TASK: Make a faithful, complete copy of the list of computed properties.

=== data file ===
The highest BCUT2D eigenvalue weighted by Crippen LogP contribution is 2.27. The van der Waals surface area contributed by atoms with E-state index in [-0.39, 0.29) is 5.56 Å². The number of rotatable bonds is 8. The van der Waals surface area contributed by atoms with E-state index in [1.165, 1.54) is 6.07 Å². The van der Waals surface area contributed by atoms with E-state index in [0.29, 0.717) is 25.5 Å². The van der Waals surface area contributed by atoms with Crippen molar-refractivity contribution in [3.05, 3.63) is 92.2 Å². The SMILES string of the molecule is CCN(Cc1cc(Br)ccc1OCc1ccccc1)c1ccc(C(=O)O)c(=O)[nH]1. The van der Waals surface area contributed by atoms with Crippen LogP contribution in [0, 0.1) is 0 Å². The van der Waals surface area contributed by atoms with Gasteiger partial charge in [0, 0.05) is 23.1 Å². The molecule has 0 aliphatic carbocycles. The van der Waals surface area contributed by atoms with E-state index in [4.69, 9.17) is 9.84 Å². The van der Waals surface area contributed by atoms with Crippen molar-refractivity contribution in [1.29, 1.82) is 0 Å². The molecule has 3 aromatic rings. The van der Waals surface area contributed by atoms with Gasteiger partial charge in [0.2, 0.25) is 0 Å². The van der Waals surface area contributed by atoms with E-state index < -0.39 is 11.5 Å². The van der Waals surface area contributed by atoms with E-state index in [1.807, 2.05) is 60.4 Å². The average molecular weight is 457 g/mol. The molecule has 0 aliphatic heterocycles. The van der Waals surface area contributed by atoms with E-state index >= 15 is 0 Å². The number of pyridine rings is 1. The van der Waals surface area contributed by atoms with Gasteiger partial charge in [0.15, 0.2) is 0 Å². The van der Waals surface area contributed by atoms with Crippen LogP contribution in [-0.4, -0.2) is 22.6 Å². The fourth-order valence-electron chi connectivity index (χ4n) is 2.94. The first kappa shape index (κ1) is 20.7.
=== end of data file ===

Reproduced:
The highest BCUT2D eigenvalue weighted by Crippen LogP contribution is 2.27. The van der Waals surface area contributed by atoms with E-state index in [-0.39, 0.29) is 5.56 Å². The number of rotatable bonds is 8. The van der Waals surface area contributed by atoms with E-state index in [1.165, 1.54) is 6.07 Å². The van der Waals surface area contributed by atoms with E-state index in [0.29, 0.717) is 25.5 Å². The van der Waals surface area contributed by atoms with Crippen molar-refractivity contribution in [3.05, 3.63) is 92.2 Å². The SMILES string of the molecule is CCN(Cc1cc(Br)ccc1OCc1ccccc1)c1ccc(C(=O)O)c(=O)[nH]1. The van der Waals surface area contributed by atoms with Crippen LogP contribution in [0, 0.1) is 0 Å². The van der Waals surface area contributed by atoms with Gasteiger partial charge in [0, 0.05) is 23.1 Å². The molecule has 0 aliphatic carbocycles. The van der Waals surface area contributed by atoms with E-state index in [4.69, 9.17) is 9.84 Å². The van der Waals surface area contributed by atoms with Crippen molar-refractivity contribution in [1.29, 1.82) is 0 Å². The molecule has 3 aromatic rings. The van der Waals surface area contributed by atoms with Gasteiger partial charge in [0.2, 0.25) is 0 Å². The van der Waals surface area contributed by atoms with E-state index < -0.39 is 11.5 Å². The van der Waals surface area contributed by atoms with E-state index in [1.807, 2.05) is 60.4 Å². The average molecular weight is 457 g/mol. The molecule has 0 aliphatic heterocycles. The van der Waals surface area contributed by atoms with E-state index >= 15 is 0 Å². The number of pyridine rings is 1. The van der Waals surface area contributed by atoms with Gasteiger partial charge in [0.15, 0.2) is 0 Å². The van der Waals surface area contributed by atoms with Crippen LogP contribution in [-0.4, -0.2) is 22.6 Å². The fourth-order valence-electron chi connectivity index (χ4n) is 2.94. The first kappa shape index (κ1) is 20.7.